bucharest

3. Dirtier Streets

To be honest, I didn’t notice the dirtier streets because I was just happy to be in Bucharest after leaving the constant mosquitos and scorching heat of Athens. But when my parents arrived to visit me, they complained about the numerous cigarette butts and spit on the ground and decrepit buildings. Later I noticed the dirtiness when I took the train from Cluj to Bucharest (which I do not recommend and am pretty sure the atmosphere of the 10-hour ride got me sick).

cluj bucharest

Train ride from Cluj to Bucharest

4. A Rising Tech Scene?

After having visited Athens, I found Bucharest to have a surprising tech scene which I was happy to be around! Perhaps it was because I lingered at co-working spaces that I came across these people, but I also feel like others I have met were into programming, online marketing, and tech products. Surrounding myself with people in tech helped me stay on track when it came to my own work.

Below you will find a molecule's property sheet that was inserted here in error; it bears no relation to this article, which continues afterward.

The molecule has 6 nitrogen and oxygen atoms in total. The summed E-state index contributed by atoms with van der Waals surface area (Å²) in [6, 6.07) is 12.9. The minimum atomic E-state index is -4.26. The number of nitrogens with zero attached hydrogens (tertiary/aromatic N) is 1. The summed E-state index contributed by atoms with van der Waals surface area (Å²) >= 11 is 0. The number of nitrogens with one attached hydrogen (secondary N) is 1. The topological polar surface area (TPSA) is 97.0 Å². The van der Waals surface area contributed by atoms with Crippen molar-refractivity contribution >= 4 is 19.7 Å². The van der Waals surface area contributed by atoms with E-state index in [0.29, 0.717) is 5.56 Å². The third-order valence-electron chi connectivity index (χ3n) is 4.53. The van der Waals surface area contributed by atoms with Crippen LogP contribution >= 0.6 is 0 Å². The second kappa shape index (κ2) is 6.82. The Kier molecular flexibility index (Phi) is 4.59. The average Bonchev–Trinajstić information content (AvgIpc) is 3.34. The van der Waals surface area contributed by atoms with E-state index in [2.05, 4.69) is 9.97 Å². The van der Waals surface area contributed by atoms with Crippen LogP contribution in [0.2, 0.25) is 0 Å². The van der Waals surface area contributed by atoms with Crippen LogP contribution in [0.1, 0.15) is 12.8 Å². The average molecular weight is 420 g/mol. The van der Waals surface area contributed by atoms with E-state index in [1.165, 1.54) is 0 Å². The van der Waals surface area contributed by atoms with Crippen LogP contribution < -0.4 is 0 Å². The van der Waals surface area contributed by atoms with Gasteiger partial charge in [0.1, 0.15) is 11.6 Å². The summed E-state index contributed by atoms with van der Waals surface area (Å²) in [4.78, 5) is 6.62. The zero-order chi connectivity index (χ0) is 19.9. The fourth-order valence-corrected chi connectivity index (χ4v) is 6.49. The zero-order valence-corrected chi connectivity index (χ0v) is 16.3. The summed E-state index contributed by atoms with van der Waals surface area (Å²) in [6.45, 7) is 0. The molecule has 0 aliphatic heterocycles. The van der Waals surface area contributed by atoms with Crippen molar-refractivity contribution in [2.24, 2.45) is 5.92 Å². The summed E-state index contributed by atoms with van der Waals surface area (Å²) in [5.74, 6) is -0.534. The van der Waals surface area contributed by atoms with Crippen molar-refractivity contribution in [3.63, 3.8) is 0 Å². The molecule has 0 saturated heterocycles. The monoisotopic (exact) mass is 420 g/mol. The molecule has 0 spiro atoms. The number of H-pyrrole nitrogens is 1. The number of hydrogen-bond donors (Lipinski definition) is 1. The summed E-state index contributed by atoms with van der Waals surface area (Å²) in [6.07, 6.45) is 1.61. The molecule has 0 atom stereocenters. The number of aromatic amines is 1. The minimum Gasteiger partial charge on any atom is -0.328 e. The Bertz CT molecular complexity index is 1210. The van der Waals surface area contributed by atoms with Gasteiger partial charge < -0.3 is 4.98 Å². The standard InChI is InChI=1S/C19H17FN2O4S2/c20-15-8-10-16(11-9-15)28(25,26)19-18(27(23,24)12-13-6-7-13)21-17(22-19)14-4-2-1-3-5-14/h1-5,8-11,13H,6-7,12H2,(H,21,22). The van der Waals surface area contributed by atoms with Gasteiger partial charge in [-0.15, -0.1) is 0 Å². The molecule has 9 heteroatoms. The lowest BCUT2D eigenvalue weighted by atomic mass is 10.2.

coworking bucharest

5. Dripping Air Conditioners…

My friend Mike Young sent me this great depiction of his experience with dripping air conditioners:

During my first week in Bucharest I was walking along a footpath when some water from an air conditioning unit above landed on the banana I was eating. 

As I threw my banana in the bin, I looked around and noticed everyone was walking around the puddles on the footpath. Like slalom skiers, dodging the dripping water from air conditioners above that were working overtime in the Bucharest heat. And I was standing in a giant puddle.

You can find dripping air conditioners in other cities, but I count navigating through dank water hazards, parked cars and windy footpaths as a unique experience to Bucharest.”

But hey, the fact that they have air conditioning is wonderful as A/C is quite rare in Athens and in Lisbon!